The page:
One of my fave lines from the Hitchhiker's Guide to the Galaxy is from former president and perpetual man-about-galaxy Zaphod Beeblebrox, on his own stylishness: "I'm so hip I have trouble seeing over my pelvis." Me, on the other hand, I'm a long way from hip. Always have been, always will be. I eat beets happily, enjoy bluegrass as well as jazz, delight in books about things that my blog stats tell me no one else on the planet appears to be interested in.
I've gone back to Eden Robinson's short story collection Traplines in advance of a grad student's defense in two weeks (great paper, well done, etc), reading the whole collection again rather than just the stories she's thinking about in relation to Robinson's novel Monkey Beach. Students love Robinson, with three grad students in my department defending Robinson projects this month, and no question she's an accomplished and polished writer.
But wow, I'm a long way from hip, and the positive critical attention to Traplines, and students' appreciation for it, really clarified that for me this weekend during my re-reading. Or maybe it's okay that it was a New York Times Book Review notable book. The NYT may not be as hip as I fear....
Anyway, I recognize that violence and drug use and abuse are markers of, and metaphors for, lives lived without white privilege, and I recognize that I've lived a life of white privilege. (Not that I've been wildly privileged as whites go, but social privileges accrue to the white. I'm not getting into it here, so don't tempt me to go on.) The thing is, I have a visceral dislike of stories emphasizing said violence, drug use, and abuse. I'm assuming that this is part of my blah response to The Brief Wondrous Life of Oscar Wao, too, but I'm not digging up that one again just to figure it out.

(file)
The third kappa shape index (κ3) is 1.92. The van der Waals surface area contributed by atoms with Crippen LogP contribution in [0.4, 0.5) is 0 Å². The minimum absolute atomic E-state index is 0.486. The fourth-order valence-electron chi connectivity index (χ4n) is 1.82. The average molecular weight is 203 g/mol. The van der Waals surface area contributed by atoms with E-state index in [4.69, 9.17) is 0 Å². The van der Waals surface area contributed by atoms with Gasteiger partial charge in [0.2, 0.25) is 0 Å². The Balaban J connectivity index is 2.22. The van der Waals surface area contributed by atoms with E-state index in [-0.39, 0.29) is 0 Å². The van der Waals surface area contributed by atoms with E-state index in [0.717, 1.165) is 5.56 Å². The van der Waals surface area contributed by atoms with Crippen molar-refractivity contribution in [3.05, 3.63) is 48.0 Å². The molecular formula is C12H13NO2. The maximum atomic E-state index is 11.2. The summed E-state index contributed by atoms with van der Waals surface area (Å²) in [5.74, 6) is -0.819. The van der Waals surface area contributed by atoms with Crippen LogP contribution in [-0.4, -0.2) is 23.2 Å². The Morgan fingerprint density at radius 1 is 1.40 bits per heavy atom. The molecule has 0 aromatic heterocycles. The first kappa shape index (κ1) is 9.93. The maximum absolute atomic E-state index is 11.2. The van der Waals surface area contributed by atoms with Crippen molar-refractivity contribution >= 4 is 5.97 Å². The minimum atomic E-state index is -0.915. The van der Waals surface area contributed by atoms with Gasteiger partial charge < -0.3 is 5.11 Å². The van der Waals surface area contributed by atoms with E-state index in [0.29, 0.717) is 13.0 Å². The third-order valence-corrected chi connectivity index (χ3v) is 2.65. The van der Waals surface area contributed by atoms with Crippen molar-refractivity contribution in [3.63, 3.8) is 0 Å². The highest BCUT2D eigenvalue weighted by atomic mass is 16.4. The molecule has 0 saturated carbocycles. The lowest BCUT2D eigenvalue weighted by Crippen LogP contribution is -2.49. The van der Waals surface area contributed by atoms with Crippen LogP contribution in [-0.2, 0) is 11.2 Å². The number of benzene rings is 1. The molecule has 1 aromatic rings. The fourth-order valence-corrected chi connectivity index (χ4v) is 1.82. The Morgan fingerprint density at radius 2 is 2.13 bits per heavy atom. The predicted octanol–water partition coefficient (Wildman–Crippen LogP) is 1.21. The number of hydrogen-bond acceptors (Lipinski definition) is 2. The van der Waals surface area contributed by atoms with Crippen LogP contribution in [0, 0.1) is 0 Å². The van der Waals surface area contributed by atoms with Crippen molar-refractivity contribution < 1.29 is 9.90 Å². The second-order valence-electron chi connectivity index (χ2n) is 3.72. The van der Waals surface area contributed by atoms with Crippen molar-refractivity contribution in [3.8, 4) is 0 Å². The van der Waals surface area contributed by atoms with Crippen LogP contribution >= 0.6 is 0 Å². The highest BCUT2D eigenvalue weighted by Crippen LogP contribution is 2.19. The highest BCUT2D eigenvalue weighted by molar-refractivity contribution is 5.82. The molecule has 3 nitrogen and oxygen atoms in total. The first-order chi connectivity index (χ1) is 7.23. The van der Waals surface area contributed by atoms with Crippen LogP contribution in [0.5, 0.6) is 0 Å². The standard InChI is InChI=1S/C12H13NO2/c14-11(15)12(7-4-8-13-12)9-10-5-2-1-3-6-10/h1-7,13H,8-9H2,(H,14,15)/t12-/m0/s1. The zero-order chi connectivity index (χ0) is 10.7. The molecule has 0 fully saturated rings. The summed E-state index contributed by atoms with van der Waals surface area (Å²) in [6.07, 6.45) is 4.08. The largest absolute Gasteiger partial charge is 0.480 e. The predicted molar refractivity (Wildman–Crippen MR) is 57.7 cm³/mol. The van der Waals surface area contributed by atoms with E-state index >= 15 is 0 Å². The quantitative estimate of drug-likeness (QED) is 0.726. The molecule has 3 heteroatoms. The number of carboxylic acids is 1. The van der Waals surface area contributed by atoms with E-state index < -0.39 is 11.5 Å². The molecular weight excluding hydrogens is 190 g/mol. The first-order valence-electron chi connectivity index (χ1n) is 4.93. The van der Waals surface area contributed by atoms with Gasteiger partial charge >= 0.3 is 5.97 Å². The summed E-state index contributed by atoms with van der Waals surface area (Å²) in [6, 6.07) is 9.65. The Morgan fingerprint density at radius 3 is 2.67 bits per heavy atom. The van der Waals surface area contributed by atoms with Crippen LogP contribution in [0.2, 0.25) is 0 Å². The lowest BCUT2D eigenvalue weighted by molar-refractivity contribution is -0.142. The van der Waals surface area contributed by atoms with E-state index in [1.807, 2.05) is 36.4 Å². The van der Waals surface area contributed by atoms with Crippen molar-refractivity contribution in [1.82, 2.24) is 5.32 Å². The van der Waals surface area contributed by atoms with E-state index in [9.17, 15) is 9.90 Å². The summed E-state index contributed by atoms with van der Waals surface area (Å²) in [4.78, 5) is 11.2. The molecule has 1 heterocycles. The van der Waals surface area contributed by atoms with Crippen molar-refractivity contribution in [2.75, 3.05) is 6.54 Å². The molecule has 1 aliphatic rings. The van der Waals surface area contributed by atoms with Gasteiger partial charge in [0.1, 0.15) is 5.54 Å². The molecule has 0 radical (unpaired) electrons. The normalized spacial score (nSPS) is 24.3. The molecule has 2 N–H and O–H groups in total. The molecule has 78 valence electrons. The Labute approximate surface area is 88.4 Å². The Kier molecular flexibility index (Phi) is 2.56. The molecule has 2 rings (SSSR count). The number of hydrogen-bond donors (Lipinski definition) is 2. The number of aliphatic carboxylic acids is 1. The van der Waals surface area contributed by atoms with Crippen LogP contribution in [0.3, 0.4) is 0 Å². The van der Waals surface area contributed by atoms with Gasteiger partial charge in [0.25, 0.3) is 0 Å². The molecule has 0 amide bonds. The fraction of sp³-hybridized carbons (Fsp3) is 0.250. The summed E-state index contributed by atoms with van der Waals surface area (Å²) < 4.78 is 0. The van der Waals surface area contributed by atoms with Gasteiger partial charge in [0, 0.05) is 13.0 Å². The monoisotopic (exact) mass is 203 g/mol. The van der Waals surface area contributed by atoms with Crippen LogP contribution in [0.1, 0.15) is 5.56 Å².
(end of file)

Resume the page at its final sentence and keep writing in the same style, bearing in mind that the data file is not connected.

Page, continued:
And these stories have a seriously impressive level of violence; abuse in some cases approaches total domination; and drugs are normal, if also made to seem at times horrifying. Robinson's characters aren't all First Nations (though many of them are or appear to be Haisla), but their lives are the products of the social conditions in which they find themselves, and there's a lot of darkness with precious little light in any of them. The violence, in other words, is justifiable both on narrative grounds and on social-commentary grounds. I just don't like it.
And yeah, maybe it's because I don't want to look at the ugly parts of my society. But I'd rather think it's because I don't want my society to have ugly parts. Not that I know how to do that, and not that I'm the least bit active (outside my classroom) in doing much about it, but I'm getting closer to taking steps. I want to live in a better society than I do. Robinson's harrowing, violating, remarkable portrait of a society that I don't want to have to recognize as my own is (a) an aesthetic achievement and (b) an unnecessarily precise image of the effects of that version of our society I'd like to see overthrown.
Up to you to decide whether this counts as a recommendation of Traplines!